Earlier this year we wrote about the impact of the Good Harvest case (Good Harvest Partnership LLP v Centaur Services Limited), both from the perspective of the landlord and of the tenant . Much of the commentary from the spring of this year was advising those involved in property to wait and see what the outcome of the Appeal would be; however, the Good Harvest case settled before it got to the Court of Appeal. Now we need to operate with the High Court decision standing as good law unless (or until) there is a dispute that is large enough to involve a Court of Appeal decision on the same subject.

This posting covers what we are experiencing in advising our clients in practice.

Granting New Leases -

  • Some new leases are non-assignable and this is agreed in return for tenants getting a great deal of flexibility in underletting. This preserves covenant strength and value for landlords without the tenants significantly reducing their ability to offload property that they no longer need. A prohibition against assignment does mean that a tenant does not have the opportunity to be released from its obligations as it would be if the lease is assigned twice, but so far that has not been viewed as a significant problem.
  • Granting a lease that is non-assignable seems to be a more popular solution than making a proposed guarantor a joint tenant.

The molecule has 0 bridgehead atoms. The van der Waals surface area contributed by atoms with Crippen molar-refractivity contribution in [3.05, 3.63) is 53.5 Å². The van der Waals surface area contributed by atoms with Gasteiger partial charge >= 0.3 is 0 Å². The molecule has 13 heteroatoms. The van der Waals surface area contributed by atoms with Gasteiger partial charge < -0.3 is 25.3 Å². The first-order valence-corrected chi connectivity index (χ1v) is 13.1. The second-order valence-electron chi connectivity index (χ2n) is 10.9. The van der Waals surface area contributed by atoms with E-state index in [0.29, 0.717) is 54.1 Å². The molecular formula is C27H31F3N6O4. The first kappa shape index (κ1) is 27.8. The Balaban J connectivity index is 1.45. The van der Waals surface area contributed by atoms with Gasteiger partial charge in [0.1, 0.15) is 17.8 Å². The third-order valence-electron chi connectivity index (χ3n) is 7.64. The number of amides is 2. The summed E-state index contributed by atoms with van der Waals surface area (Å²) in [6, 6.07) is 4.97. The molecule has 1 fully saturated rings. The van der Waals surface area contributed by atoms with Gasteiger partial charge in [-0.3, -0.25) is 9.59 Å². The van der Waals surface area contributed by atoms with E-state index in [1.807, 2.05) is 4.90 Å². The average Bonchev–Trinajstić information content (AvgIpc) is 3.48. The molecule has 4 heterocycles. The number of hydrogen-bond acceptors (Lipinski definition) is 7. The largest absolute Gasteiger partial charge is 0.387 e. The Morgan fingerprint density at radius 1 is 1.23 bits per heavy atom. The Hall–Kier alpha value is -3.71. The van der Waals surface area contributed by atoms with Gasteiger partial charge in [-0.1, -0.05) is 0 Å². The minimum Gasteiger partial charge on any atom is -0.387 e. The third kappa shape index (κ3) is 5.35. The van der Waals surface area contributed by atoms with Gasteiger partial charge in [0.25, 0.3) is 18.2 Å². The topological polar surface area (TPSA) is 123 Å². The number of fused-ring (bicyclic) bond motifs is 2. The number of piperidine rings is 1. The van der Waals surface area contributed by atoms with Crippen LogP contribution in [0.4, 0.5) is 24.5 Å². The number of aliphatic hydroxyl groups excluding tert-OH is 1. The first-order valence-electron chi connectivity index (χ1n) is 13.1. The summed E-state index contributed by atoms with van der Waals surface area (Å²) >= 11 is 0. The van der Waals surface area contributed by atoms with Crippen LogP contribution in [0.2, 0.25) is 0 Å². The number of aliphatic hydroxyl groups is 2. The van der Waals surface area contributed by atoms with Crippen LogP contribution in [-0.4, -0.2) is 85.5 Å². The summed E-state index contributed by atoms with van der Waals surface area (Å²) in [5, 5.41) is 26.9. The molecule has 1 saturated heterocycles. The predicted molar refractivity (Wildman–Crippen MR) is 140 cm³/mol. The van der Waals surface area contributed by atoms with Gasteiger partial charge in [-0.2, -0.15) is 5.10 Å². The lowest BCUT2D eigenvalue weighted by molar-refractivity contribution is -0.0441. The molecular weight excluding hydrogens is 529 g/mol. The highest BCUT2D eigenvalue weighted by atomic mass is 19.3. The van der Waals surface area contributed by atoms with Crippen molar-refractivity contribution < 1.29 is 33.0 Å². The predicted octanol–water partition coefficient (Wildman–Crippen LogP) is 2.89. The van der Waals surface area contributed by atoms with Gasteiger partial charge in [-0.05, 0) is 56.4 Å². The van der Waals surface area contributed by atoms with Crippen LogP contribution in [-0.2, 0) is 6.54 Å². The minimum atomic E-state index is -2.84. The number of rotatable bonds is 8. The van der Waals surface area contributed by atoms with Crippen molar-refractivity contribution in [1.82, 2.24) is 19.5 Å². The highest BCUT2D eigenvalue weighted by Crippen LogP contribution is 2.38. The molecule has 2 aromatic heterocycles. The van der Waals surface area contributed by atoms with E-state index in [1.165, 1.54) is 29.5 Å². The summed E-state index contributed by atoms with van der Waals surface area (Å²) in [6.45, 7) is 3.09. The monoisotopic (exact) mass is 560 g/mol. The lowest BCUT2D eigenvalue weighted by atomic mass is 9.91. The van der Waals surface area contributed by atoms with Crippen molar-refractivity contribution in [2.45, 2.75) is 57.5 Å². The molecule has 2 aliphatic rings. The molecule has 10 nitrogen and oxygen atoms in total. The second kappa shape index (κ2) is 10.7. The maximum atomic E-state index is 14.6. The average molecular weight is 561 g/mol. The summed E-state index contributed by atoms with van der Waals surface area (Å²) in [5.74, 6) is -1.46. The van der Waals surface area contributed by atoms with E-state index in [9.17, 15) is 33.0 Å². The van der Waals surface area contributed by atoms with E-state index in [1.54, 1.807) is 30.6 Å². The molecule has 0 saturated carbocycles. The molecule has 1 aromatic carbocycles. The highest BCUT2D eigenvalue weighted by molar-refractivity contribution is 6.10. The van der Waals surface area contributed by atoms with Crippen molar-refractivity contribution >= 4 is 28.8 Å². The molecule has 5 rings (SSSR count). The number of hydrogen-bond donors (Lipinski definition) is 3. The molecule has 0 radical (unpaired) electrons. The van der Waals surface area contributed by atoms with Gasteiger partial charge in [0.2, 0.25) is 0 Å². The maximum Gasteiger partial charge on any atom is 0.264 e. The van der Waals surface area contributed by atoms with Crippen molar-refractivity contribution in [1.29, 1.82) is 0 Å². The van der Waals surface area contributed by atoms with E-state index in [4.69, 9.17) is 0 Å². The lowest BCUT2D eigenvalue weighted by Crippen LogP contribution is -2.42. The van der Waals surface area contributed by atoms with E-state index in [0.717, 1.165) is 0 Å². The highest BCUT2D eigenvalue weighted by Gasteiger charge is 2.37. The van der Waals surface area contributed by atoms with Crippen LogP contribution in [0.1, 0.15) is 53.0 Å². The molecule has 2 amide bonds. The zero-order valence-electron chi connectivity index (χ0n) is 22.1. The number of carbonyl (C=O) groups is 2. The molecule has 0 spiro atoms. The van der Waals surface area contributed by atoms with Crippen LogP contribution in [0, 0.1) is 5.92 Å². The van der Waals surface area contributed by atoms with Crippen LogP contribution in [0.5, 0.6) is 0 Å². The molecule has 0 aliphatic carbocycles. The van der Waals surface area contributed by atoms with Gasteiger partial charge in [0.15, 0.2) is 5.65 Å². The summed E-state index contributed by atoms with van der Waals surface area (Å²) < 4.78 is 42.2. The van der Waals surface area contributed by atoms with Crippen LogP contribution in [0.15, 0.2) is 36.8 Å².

• It is too early to say that we are seeing a tightening of the tests that tenants and assignees have to satisfy before they can assign, but we are seeing some landlords proposing stricter conditions in the first draft of their leases.

Buying and Funding Investments -

  • We have been disclosing to potential investors which guarantees would no longer be enforceable. Banks require this information and are certainly not relying on the fine legal difference between a guarantor giving an authorised guarantee agreement and a guarantor being a sub-guarantor.

Lease Assignments -

  • Many existing leases contain wording similar to that considered in the Good Harvest case and requiring a guarantor to give an authorised guarantee on assignment. Some landlords continue to seek such guarantees despite their current unenforceability. Our advice is for landlords to consider investment value based on the covenant strength of the assignee and its guarantor with only the tenant liable under an AGA.

Intra-Group Assignments -

  • Where performance by a tenant was guaranteed and the covenant strength rests with the guarantor, group assignments are virtually impossible without a different guarantor of good covenant strength being available.

Sub-letting -

  • Tenants are advised to consider subletting as a more realistic and often speedier option if assignments are proving difficult to agree; however, many tenants signed up to leases with tough controls over subletting which are not easy to satisfy in today’s market. Given the depressed status of the rental market, it is too early to say whether this will have an effect on rental values upon review.

Conclusions -

The real estate world has had to adjust to the perhaps surprising unenforceability of authorised guarantee agreements given by guarantors (rather than previous tenants), and at the moment it seems that it is tenants who are paying the price by finding it harder to deal with their leases and to offload surplus properties in a difficult market.